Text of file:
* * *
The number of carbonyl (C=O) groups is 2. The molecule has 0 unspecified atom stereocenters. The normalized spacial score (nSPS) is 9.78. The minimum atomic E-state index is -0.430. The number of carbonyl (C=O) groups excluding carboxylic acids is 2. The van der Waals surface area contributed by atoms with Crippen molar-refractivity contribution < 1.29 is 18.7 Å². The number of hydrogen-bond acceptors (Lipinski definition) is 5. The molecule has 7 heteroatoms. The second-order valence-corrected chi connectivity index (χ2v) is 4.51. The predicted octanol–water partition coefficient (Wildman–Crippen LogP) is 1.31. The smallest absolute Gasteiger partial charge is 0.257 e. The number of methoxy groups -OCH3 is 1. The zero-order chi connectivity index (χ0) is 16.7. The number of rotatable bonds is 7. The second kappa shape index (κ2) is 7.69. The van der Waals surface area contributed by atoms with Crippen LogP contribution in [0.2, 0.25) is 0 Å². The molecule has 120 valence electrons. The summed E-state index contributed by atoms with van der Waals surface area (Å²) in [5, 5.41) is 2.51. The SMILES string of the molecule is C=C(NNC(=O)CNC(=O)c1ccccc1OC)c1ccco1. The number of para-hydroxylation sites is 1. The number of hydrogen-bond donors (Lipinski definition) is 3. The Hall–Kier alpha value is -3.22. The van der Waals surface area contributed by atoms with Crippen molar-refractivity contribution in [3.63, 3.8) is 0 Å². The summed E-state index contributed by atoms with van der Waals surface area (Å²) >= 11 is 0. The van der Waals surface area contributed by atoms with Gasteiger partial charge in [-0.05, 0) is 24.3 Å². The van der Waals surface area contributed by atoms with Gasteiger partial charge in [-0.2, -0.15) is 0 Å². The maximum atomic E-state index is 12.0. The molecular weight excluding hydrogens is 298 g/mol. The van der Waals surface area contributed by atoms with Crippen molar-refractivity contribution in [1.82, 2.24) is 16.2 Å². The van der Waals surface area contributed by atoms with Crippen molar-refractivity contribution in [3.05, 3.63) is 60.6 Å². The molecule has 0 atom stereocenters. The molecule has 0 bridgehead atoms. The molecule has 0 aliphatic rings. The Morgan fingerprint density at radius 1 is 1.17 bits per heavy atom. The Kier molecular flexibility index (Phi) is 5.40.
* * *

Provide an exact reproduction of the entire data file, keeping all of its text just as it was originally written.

The number of carbonyl (C=O) groups is 2. The molecule has 0 unspecified atom stereocenters. The normalized spacial score (nSPS) is 9.78. The minimum atomic E-state index is -0.430. The number of carbonyl (C=O) groups excluding carboxylic acids is 2. The van der Waals surface area contributed by atoms with Crippen molar-refractivity contribution < 1.29 is 18.7 Å². The number of hydrogen-bond acceptors (Lipinski definition) is 5. The molecule has 7 heteroatoms. The second-order valence-corrected chi connectivity index (χ2v) is 4.51. The predicted octanol–water partition coefficient (Wildman–Crippen LogP) is 1.31. The smallest absolute Gasteiger partial charge is 0.257 e. The number of methoxy groups -OCH3 is 1. The zero-order chi connectivity index (χ0) is 16.7. The number of rotatable bonds is 7. The second kappa shape index (κ2) is 7.69. The van der Waals surface area contributed by atoms with Crippen LogP contribution in [0.2, 0.25) is 0 Å². The molecule has 120 valence electrons. The summed E-state index contributed by atoms with van der Waals surface area (Å²) in [5, 5.41) is 2.51. The SMILES string of the molecule is C=C(NNC(=O)CNC(=O)c1ccccc1OC)c1ccco1. The number of para-hydroxylation sites is 1. The number of hydrogen-bond donors (Lipinski definition) is 3. The Hall–Kier alpha value is -3.22. The van der Waals surface area contributed by atoms with Crippen molar-refractivity contribution in [3.63, 3.8) is 0 Å². The summed E-state index contributed by atoms with van der Waals surface area (Å²) >= 11 is 0. The van der Waals surface area contributed by atoms with Gasteiger partial charge in [-0.05, 0) is 24.3 Å². The van der Waals surface area contributed by atoms with Gasteiger partial charge in [-0.2, -0.15) is 0 Å². The maximum atomic E-state index is 12.0. The molecular weight excluding hydrogens is 298 g/mol. The van der Waals surface area contributed by atoms with Crippen molar-refractivity contribution in [1.82, 2.24) is 16.2 Å². The van der Waals surface area contributed by atoms with Crippen molar-refractivity contribution in [3.05, 3.63) is 60.6 Å². The molecule has 0 atom stereocenters. The molecule has 0 bridgehead atoms. The molecule has 0 aliphatic rings. The Morgan fingerprint density at radius 1 is 1.17 bits per heavy atom. The Kier molecular flexibility index (Phi) is 5.40.